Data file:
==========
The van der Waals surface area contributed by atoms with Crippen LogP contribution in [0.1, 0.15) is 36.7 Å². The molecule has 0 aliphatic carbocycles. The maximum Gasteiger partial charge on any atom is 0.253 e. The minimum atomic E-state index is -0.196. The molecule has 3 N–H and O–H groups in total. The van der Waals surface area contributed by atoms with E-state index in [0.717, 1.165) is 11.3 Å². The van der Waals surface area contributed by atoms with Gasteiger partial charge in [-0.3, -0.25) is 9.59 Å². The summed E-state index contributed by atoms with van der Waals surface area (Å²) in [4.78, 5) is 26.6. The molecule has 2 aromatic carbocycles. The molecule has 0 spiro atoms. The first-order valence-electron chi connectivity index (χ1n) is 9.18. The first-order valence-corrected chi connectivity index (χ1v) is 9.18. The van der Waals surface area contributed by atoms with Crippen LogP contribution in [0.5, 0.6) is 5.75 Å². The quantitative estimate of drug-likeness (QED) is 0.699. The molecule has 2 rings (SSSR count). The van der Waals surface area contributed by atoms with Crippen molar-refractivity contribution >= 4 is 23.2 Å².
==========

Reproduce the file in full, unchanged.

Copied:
The van der Waals surface area contributed by atoms with Crippen LogP contribution in [0.1, 0.15) is 36.7 Å². The molecule has 0 aliphatic carbocycles. The maximum Gasteiger partial charge on any atom is 0.253 e. The minimum atomic E-state index is -0.196. The molecule has 3 N–H and O–H groups in total. The van der Waals surface area contributed by atoms with E-state index in [0.717, 1.165) is 11.3 Å². The van der Waals surface area contributed by atoms with Gasteiger partial charge in [-0.3, -0.25) is 9.59 Å². The summed E-state index contributed by atoms with van der Waals surface area (Å²) in [4.78, 5) is 26.6. The molecule has 2 aromatic carbocycles. The molecule has 0 spiro atoms. The first-order valence-electron chi connectivity index (χ1n) is 9.18. The first-order valence-corrected chi connectivity index (χ1v) is 9.18. The van der Waals surface area contributed by atoms with Crippen LogP contribution in [0.5, 0.6) is 5.75 Å². The quantitative estimate of drug-likeness (QED) is 0.699. The molecule has 2 rings (SSSR count). The van der Waals surface area contributed by atoms with Crippen molar-refractivity contribution >= 4 is 23.2 Å².